Summary: Love is the greatest need of humans and it also the greatest obligation of humans. I would be delighted if you could rate this sermon and give brief feedback.


PRAY before starting the sermon.

ILLUSTRATION: {Many years ago a shabbily dressed boy trudged several miles through the snowy streets of Chicago, determined to attend a Bible class that was conducted by D. L. Moody.

When he arrived, he was asked, "Why did you come to a Sunday school so far away? Why didn't you go to one of the churches near your home?"

He answered simply, "Because you love a fellow over here."}

As we hear that story, we need to ask ourselves whether others can say the same about our families and our church.

We all struggle with loving God and loving others.

But love is the greatest need of humans and it also the greatest obligation of humans.

Would you take God’s Word and turn your Bibles with me to MARK 12:28-34 (READ)?

I have entitled today’s sermon as: “THE GREATEST COMMANDMENT.”

As mentioned in the last two sermons, Jesus was continuously opposed by the religious authorities.

In 11:27-12:44 (refer), we read about the opposition Jesus encountered from the Pharisees, Sadducees, and scribes.

In 12:13-17 (refer), the Pharisees along with the Herodians test him about taxation; in 12:18-27 (refer), the Sadducees test him about the resurrection; and in 12:28-44 (refer), one of the scribes test him on the interpretation of Scripture.

In the passage that we read, we see that:

CENTRAL PROPOSITION OF THE TEXT: When the Scribe asks Jesus as to what the greatest commandment is, Jesus responds that loving God and others is the greatest commandment.


THE PURPOSE BRIDGE: To encourage the members of EAGC to love God and to love their neighbors.

CENTRAL PROPOSITION OF THE SERMON: I have used inductive proposition for this sermon.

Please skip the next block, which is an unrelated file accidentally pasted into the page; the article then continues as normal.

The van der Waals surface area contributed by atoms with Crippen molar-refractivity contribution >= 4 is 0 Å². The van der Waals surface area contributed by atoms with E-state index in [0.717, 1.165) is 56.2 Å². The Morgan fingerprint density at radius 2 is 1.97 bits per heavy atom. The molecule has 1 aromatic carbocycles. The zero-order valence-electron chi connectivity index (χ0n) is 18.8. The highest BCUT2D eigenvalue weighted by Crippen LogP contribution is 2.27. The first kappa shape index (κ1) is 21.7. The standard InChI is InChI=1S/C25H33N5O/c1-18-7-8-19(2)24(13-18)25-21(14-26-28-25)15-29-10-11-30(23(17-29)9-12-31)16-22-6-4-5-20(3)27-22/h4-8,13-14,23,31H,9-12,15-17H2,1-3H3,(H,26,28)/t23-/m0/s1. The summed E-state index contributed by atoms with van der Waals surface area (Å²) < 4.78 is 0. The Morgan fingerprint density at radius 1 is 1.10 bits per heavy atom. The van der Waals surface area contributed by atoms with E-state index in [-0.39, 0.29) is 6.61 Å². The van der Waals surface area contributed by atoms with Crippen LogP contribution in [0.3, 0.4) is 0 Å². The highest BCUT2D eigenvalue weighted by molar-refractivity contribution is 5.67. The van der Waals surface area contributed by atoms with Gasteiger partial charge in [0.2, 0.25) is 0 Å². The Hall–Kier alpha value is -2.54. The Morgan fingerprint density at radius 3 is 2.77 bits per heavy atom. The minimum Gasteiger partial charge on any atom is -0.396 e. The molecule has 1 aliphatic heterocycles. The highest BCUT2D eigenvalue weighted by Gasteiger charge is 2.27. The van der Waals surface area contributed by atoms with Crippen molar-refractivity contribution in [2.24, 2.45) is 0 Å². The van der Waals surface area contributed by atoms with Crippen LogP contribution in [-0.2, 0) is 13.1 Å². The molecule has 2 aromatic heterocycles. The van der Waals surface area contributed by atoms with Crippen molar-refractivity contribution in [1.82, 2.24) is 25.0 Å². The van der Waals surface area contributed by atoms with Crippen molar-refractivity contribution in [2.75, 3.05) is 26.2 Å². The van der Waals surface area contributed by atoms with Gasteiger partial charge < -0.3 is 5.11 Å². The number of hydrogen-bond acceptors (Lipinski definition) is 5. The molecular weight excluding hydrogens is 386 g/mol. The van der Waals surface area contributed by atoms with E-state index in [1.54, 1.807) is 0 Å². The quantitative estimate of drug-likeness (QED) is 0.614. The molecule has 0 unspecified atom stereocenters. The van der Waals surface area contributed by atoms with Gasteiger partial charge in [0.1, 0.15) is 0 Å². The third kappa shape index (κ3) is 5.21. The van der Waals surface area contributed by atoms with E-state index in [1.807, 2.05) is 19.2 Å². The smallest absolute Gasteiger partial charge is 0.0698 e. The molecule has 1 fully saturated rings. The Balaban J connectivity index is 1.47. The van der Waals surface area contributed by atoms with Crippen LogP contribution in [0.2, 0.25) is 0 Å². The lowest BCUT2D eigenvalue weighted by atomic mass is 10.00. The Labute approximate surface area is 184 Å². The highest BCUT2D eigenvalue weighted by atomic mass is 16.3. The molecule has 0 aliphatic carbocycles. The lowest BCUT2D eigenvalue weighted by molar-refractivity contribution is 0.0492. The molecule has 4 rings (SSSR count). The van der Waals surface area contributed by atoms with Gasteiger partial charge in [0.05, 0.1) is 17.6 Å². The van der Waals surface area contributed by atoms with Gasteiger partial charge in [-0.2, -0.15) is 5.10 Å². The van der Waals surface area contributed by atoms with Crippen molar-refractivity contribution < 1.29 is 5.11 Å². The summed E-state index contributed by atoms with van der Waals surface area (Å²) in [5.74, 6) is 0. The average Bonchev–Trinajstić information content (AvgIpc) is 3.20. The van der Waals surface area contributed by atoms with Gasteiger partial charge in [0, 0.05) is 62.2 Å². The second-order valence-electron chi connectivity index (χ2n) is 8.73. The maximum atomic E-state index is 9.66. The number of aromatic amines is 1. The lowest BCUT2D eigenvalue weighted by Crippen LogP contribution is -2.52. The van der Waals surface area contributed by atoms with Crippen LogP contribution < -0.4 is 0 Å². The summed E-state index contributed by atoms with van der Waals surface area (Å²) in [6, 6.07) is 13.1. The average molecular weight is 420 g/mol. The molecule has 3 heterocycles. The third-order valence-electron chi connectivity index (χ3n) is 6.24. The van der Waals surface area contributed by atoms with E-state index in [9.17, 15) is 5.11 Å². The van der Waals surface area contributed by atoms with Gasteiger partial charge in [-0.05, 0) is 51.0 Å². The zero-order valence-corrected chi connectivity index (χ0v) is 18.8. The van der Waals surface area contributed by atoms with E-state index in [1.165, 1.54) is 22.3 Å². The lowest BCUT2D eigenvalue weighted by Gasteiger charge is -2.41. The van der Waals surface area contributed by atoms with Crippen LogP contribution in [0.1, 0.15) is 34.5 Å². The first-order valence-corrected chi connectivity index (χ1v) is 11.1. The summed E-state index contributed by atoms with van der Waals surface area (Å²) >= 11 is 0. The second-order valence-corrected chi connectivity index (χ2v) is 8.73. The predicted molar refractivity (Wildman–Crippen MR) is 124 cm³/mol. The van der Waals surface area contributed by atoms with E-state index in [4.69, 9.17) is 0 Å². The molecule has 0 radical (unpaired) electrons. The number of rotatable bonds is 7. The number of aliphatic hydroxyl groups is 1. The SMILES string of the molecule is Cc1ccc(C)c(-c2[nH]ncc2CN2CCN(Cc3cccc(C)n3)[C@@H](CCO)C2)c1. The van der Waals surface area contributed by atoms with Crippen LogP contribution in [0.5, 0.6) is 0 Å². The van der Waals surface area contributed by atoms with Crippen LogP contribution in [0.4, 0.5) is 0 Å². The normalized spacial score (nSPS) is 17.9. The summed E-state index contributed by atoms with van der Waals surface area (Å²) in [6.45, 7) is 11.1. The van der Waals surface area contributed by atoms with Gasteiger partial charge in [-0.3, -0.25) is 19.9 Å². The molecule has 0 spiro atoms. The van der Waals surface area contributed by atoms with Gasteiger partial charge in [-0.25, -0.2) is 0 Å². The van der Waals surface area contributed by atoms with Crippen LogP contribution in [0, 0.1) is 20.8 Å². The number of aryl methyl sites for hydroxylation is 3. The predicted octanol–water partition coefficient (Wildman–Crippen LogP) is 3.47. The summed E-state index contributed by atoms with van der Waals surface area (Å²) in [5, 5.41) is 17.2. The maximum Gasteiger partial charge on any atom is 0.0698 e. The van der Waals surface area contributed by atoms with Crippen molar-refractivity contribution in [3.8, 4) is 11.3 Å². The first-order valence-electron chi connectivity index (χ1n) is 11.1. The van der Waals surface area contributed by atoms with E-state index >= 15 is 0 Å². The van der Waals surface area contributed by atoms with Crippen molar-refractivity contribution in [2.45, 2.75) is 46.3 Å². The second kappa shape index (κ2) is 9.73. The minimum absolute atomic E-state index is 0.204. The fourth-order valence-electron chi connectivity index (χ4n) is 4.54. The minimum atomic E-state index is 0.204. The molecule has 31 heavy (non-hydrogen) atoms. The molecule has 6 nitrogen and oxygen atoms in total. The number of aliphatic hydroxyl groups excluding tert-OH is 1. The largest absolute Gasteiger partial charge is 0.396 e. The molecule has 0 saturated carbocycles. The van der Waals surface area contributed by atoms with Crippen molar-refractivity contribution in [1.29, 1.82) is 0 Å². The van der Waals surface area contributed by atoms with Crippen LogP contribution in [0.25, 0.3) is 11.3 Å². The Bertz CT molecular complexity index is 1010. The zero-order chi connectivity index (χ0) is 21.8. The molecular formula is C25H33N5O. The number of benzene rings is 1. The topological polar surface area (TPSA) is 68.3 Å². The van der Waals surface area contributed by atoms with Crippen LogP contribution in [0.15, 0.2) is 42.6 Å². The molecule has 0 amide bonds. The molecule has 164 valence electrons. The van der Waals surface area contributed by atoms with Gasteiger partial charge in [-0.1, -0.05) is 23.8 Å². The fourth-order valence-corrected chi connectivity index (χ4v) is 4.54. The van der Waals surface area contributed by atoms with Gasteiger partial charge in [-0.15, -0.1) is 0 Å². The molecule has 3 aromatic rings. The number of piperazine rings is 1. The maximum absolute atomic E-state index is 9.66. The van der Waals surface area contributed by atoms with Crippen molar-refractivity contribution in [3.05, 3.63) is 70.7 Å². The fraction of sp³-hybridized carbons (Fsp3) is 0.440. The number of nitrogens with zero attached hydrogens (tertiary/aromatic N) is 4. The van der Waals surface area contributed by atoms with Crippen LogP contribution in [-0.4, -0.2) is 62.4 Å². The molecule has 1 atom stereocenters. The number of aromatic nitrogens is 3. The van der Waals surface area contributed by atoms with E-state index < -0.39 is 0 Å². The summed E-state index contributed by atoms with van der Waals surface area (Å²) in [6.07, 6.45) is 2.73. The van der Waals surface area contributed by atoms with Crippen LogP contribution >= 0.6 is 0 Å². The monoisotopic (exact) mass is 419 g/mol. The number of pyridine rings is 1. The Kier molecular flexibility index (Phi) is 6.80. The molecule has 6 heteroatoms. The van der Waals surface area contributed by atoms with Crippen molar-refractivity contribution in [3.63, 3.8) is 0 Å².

Read verse 28.

The scribe was glad that Jesus affirmed the resurrection which the scribes taught.

The scribes were the teachers of the Law.

They were theologians during Jesus’ time.

The scribe probably wanted to test Jesus and see if Jesus would leave out any of the important aspects of the Law of Moses.

The Jews held Moses in high esteem and they wanted to see if Jesus would go against Moses’ Law so that he can be criticized as a heretic.

Though the scribe’s question and response are somewhat sincere, the parallel passage in Matthew 22:35 (refer) reveals that even this scribe wanted to test Jesus.

Now during Jesus’ time, Jews had a tendency to do 2 things.

One, they would add countless rules and regulations and thus expand the Law.

On the other hand, they also discussed as to what is the essence of the Law.

They attempted to summarize the whole Law into one sentence.

Scholars say that the Law consists of 613 commandments, out of which 365 of them are negative and 248 of them are positive.

David reduced these 613 commandments to 11 commandments in Psalm 15:1-5 (refer).

Micah reduced them to 3 commandments (read Micah 6:8).

So, the scribe asks an important question to Jesus: what is the most important commandment?


Refer verses 29-31.

Instead of belittling some of the laws and giving prominence to others, Jesus defines the essence of the Law.

In response to the scribe’s question, Jesus cites 2 commandments from the Old Testament and puts them together.

A. Love God with everything.

Read verses 29-30.

First, he quotes Deuteronomy 6:4-5 (refer).

The statement, “Hear, O Israel: The Lord our God, the Lord is one” is the basic creed of Judaism.

It is known as ‘Shema’ which is the Hebrew word for ‘hear.’

It is the first word of the sentence in this verse.

These words were recited by Jews once in the morning and once in the evening.

Every synagogue service begins with this statement even today.

This statement is the basis for the teaching of monotheism.

When Jesus quoted this commandment as the most important of all the commandments, Jews would have readily agreed with him.

The Bible says that we have to love God with our whole being: all our heart, all our soul, all our mind, and all our strength.

Four times, Jesus uses the phrase ‘all.’

Our love for God cannot be half-hearted.

We have to love God with everything!

Read Luke 14:26—Our love for God should be so strong that in comparison with our love for God, our love for others should look like hatred.

Loving God is what defines a believer.

Read Psalm 97:10a.

Read 1 Cor. 8:3; in contrast read 1 Cor. 16:22a.

We can obey God without loving, but when you truly love God, it naturally leads to obedience.

Jesus says, “If you love me, you will keep my commandments.” (refer to John 14:15)

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